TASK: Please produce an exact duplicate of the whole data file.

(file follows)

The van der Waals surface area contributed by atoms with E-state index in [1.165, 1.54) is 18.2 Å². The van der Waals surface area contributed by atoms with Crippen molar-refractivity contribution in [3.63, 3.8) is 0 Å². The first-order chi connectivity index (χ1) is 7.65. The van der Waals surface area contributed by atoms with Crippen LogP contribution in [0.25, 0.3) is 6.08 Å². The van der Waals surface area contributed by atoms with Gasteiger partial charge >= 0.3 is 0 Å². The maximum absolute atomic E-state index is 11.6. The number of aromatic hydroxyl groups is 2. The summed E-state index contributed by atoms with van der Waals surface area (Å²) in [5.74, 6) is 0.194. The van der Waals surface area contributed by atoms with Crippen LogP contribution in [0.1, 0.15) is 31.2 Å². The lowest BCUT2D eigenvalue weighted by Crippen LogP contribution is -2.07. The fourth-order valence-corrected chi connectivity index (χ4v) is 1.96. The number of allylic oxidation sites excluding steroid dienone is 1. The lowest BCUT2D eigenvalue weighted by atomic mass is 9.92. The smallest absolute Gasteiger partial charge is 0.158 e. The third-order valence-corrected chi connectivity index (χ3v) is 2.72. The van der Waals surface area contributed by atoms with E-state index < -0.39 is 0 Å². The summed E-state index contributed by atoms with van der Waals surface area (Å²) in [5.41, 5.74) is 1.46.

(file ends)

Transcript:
The van der Waals surface area contributed by atoms with E-state index in [1.165, 1.54) is 18.2 Å². The van der Waals surface area contributed by atoms with Crippen molar-refractivity contribution in [3.63, 3.8) is 0 Å². The first-order chi connectivity index (χ1) is 7.65. The van der Waals surface area contributed by atoms with Crippen LogP contribution in [0.25, 0.3) is 6.08 Å². The van der Waals surface area contributed by atoms with Gasteiger partial charge >= 0.3 is 0 Å². The maximum absolute atomic E-state index is 11.6. The number of aromatic hydroxyl groups is 2. The summed E-state index contributed by atoms with van der Waals surface area (Å²) in [5.74, 6) is 0.194. The van der Waals surface area contributed by atoms with Crippen LogP contribution in [0.1, 0.15) is 31.2 Å². The lowest BCUT2D eigenvalue weighted by Crippen LogP contribution is -2.07. The fourth-order valence-corrected chi connectivity index (χ4v) is 1.96. The number of allylic oxidation sites excluding steroid dienone is 1. The lowest BCUT2D eigenvalue weighted by atomic mass is 9.92. The smallest absolute Gasteiger partial charge is 0.158 e. The third-order valence-corrected chi connectivity index (χ3v) is 2.72. The van der Waals surface area contributed by atoms with E-state index < -0.39 is 0 Å². The summed E-state index contributed by atoms with van der Waals surface area (Å²) in [5.41, 5.74) is 1.46.